By Richard Karel
A study in the April 30 edition of Nature suggests there may be a fundamental biochemical commonality in the psychological and physical symptoms associated with premenstrual syndrome (PMS), postpartum lability and sudden withdrawal from sedatives such as benzodiazepines and alcohol.
In the article ("GABA Receptor Alpha-4 Subunit Suppression Prevents Withdrawal Properties of an Endogenous Steroid"), Sheryl S. Smith, Ph.D., an associate professor in the department of neurobiology and anatomy at Allegheny University of the Health Sciences in Philadelphia, Pa., and colleagues show how all of the above are related to increased production of the alpha-4 subunit, one of five molecules that make up the brain receptor for gamma-aminobutyric acid (GABA).
GABA is the brain's primary inhibitory neurotransmitter, functioning as an internally produced tranquilizer. But when too much alpha-4 is produced, the receptor's capacity to use GABA is blunted, and a variety of unpleasant results occur, including increased anxiety, an increased tendency toward seizures, and other symptoms of PMS, postpartum lability, and sedative withdrawal.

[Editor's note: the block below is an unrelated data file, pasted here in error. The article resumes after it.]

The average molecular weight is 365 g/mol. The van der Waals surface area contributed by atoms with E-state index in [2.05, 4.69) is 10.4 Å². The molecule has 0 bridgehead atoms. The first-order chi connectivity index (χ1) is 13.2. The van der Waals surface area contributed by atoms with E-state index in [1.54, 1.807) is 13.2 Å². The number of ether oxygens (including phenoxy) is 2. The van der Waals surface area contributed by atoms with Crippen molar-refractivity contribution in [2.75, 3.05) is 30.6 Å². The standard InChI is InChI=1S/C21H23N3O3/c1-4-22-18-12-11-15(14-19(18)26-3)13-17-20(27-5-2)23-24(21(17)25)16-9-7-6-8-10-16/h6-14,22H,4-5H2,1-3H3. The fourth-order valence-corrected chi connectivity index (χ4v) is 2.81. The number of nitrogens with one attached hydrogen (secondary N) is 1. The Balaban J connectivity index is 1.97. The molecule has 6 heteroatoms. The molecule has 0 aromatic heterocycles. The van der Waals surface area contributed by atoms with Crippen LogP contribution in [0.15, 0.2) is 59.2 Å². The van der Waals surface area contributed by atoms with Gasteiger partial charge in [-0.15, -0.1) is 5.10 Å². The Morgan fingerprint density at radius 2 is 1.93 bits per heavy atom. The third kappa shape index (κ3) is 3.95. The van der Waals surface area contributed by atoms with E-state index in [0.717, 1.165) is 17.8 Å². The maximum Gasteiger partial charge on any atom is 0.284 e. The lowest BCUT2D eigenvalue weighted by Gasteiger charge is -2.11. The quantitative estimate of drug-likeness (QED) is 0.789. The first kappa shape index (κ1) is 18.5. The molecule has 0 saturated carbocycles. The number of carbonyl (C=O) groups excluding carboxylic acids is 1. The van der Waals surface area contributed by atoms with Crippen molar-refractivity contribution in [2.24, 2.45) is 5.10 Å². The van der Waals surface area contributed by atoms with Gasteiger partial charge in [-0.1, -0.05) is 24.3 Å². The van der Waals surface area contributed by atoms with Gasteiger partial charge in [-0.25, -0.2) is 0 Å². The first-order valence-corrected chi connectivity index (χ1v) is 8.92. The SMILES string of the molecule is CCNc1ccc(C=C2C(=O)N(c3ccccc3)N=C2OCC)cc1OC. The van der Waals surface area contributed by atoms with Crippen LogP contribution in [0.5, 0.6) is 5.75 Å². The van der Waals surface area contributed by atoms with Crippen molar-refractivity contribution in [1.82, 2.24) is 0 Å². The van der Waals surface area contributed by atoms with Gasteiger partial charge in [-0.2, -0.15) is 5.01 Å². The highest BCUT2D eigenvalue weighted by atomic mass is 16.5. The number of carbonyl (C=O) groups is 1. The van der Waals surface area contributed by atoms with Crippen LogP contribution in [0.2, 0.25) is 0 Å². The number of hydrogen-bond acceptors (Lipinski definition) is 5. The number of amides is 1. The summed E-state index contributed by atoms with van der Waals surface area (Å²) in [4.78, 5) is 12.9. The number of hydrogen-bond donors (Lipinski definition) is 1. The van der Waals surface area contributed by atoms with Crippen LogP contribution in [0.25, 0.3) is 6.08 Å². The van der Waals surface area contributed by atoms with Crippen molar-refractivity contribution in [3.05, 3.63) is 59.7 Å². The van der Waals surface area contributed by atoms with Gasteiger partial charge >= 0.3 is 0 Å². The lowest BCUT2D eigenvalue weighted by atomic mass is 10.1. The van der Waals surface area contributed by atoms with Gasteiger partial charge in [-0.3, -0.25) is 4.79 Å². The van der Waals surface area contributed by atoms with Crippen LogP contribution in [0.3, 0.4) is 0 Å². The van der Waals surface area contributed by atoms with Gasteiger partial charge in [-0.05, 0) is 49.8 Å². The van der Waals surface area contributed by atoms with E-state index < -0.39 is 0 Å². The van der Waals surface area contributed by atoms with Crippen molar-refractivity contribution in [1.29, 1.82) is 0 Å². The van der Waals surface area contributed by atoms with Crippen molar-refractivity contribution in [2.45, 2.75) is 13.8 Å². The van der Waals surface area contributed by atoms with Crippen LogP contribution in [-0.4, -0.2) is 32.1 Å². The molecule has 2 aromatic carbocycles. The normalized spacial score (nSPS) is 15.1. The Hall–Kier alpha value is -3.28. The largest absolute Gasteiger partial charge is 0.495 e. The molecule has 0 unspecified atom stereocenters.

All of this occurs only at the end of a long, neurochemical cascade, and in this one study using rats, Smith and colleagues follow that cascade to its logical conclusion.
The first link is progesterone, a hormone that exists in high concentrations during pregnancy and prior to the onset of menstruation.
Progesterone, in both men and women, breaks down into allopregnanolone, which enhances the sedative effects of GABA, although precisely how is unknown. But immediately after pregnancy, and right before the onset of menstruation, progesterone levels plunge, leading to a corresponding drop in the metabolite allopregnanolone. Without allopregnanolone to come to the GABA receptor's defense, the alpha-4 molecule gains the upper hand, hindering GABA's efficacy and leading to all the unpleasant symptoms associated with PMS, postpartum mood swings, and acute sedative withdrawal.